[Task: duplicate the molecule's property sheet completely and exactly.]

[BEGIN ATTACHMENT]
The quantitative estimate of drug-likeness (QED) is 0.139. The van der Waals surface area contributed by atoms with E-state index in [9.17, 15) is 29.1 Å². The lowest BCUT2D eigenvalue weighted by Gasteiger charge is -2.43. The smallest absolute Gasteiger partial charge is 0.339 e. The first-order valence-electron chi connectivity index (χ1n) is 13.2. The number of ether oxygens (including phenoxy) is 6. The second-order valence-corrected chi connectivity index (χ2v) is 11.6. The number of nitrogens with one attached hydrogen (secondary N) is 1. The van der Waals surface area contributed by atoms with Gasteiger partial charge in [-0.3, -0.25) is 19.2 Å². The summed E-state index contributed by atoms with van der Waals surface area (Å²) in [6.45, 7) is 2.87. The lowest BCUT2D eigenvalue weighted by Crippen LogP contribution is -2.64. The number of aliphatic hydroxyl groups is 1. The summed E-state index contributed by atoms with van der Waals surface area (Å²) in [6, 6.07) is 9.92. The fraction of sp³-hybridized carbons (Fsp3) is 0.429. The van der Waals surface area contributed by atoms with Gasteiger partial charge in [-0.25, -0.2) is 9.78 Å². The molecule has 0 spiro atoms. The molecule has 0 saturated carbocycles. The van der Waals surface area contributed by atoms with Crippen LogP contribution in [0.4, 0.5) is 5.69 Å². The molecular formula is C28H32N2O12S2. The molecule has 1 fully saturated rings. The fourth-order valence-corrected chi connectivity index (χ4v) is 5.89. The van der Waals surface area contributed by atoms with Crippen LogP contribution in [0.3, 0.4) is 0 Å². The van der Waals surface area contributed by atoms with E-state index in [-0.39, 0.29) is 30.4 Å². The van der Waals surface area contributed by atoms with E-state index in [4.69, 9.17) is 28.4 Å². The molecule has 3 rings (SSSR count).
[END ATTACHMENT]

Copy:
The quantitative estimate of drug-likeness (QED) is 0.139. The van der Waals surface area contributed by atoms with E-state index in [9.17, 15) is 29.1 Å². The lowest BCUT2D eigenvalue weighted by Gasteiger charge is -2.43. The smallest absolute Gasteiger partial charge is 0.339 e. The first-order valence-electron chi connectivity index (χ1n) is 13.2. The number of ether oxygens (including phenoxy) is 6. The second-order valence-corrected chi connectivity index (χ2v) is 11.6. The number of nitrogens with one attached hydrogen (secondary N) is 1. The van der Waals surface area contributed by atoms with Gasteiger partial charge in [-0.3, -0.25) is 19.2 Å². The summed E-state index contributed by atoms with van der Waals surface area (Å²) in [6.45, 7) is 2.87. The lowest BCUT2D eigenvalue weighted by Crippen LogP contribution is -2.64. The number of aliphatic hydroxyl groups is 1. The summed E-state index contributed by atoms with van der Waals surface area (Å²) in [6, 6.07) is 9.92. The fraction of sp³-hybridized carbons (Fsp3) is 0.429. The van der Waals surface area contributed by atoms with Gasteiger partial charge in [-0.25, -0.2) is 9.78 Å². The molecule has 0 spiro atoms. The molecule has 0 saturated carbocycles. The van der Waals surface area contributed by atoms with Crippen LogP contribution in [0.4, 0.5) is 5.69 Å². The molecular formula is C28H32N2O12S2. The molecule has 1 fully saturated rings. The fourth-order valence-corrected chi connectivity index (χ4v) is 5.89. The van der Waals surface area contributed by atoms with Crippen LogP contribution in [0.3, 0.4) is 0 Å². The van der Waals surface area contributed by atoms with E-state index in [-0.39, 0.29) is 30.4 Å². The van der Waals surface area contributed by atoms with E-state index in [4.69, 9.17) is 28.4 Å². The molecule has 3 rings (SSSR count).